Uptake Protein Acts as Zinc’s Doorway to the Cell
Discovery of mechanism sheds light on how zinc — essential to the growth of all living organisms — enters cells
November 22, 2010
BNL's zinc transporter research team, in front of an illustration of zinc ions (spheres) in a zinc-selective channel (tunnel). From left: Babak Andi, Jin Chai, Dax Fu, Wei Lin.
UPTON, NY — A study to be published as the “Paper of the Week” in the Journal of Biological Chemistry this December details how zinc, an element fundamental to cell growth, enters the cell via zinc-specific uptake proteins. The research, conducted at the U.S. Department of Energy’s (DOE) Brookhaven National Laboratory, is the first to purify this kind of protein and study its role in zinc uptake.
Zinc is crucial to the health of all living organisms. At the cellular level, zinc is responsible for cell growth, which in turn affects the health, growth, and reproduction of an organism.
While there are six classes of known proteins that act as transporters or channels enabling zinc to cross the cell membrane, scientists have identified one metal-specific family of proteins whose purpose is to facilitate the cell’s zinc uptake. These are called ZIP proteins, a reference to their resemblance to zinc-regulated and ion-regulated transporter proteins.
The exact mechanism by which ZIP proteins facilitate zinc uptake has been a mystery. Brookhaven scientists led by biologist Dax Fu — who have characterized other zinc-specific proteins that maintain healthy levels of zinc on either side of the cell membrane* — have now taken a closer look at this process.
The cover art illustration of zinc ions (spheres) in a zinc-selective channel (tunnel) for the December 10, 2010, issue of the Journal of Biological Chemistry, in which the research is published. The inward spiral represents the gradient that drives zinc ions across the membrane, while the tetrahedral shape represents the specially shaped protein gateway that allows zinc ions to pass.
A long-held belief has posited that ZIP proteins work like elevators, pumping zinc across the cell membrane and into the cell. However, Fu and his colleagues found no evidence to support this explanation.
“This was a big surprise. For the last fifteen years, the assumption has been that the ZIP protein acts like a pump or elevator,” said Fu. “Instead, we have found that ZIP is more like a door.”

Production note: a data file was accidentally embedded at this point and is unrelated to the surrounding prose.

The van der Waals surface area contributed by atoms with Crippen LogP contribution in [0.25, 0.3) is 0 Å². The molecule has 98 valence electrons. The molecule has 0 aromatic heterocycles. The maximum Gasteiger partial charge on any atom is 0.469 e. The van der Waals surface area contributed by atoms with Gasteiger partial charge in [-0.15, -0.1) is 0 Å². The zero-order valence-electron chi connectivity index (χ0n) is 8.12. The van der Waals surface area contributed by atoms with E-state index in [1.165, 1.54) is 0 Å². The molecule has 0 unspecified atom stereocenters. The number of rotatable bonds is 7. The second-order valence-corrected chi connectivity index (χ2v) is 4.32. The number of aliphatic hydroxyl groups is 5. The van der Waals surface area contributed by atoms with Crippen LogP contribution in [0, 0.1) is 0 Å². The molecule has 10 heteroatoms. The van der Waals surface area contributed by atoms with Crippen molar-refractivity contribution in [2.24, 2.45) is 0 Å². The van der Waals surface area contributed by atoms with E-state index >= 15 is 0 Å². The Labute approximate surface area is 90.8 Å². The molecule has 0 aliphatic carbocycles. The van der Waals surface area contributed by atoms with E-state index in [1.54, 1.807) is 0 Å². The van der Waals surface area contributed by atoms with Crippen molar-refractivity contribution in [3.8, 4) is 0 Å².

Fu and his colleagues have studied a ZIP protein provided by the New York Consortium on Membrane Protein Structure and derived from the bacteria Bordatella bronchiseptica. They expressed the protein in Eschericia coli, a bacteria whose zinc regulation has been well documented. Brookhaven’s Jin Chai purified and concentrated the samples before exposing them to zinc. By reconstituting the purified ZIP proteins in this controlled manner, the scientists ensured that their sample would reflect only the ZIP mechanism for cellular zinc uptake.
“It’s important to note that people have been trying to purify these proteins for a long time. Purification of the first ZIP family member opens the door for detailed structural and functional analysis at the molecular level,” Fu said.
Using a fluorescent indicator, Brookhaven’s Wei Lin then conducted several measurements to characterize zinc uptake, with attention to changes in zinc concentration, temperature, acidity, and electric charge.
The Brookhaven team found evidence of electrodiffusion. Ions diffuse by moving from a region with a high concentration to one of a lower concentration — like diners who relocate from a crowded dining hall to an adjoining, empty coffee room. In electrodiffusion, the diffused ions also change the electric charge of the space that they occupy. The imbalance in charge created by zinc ions moving into the cell builds during zinc uptake and acts against the concentration gradient, eventually causing zinc uptake to stop.
Based in part on the studies of similar metal-specific proteins, Fu and his colleagues have postulated that the ZIP protein allows zinc ion diffusion by providing an opening that is specifically shaped for zinc coordination chemistry. This hypothesis will eventually be confirmed in studies that crystallize and examine the ZIP protein at the atomic level.
“We are driven by our curiosity — we want to know how this works,” Fu said.
Aside from satisfying scientific curiosity, this understanding could have a big impact. Zinc uptake at the cellular level is implicated in a range of biomedical and energy research. For example, in green plants, carbonic acid is converted to CO2 in a chemical reaction that is catalyzed by a zinc enzyme.
Zinc deficiency, therefore, has a direct impact on the carbohydrate metabolism of plants. For researchers developing biofuels energy sources, these systems and the role of zinc transporters in the conversion of energy into carbohydrates, are important objects of study. Developing a better understanding of zinc uptake can provide greater insight into these processes and will inform future discoveries.
In addition to the Brookhaven researchers, James Love of the New York Structure Biology Center contributed to this research. Funding and support for the work came from the DOE Office of Science and from the National Institutes of Health.
*Links to past Brookhaven research of another zinc transporter protein, known as YiiP:
2010-11198 | INT/EXT | Newsroom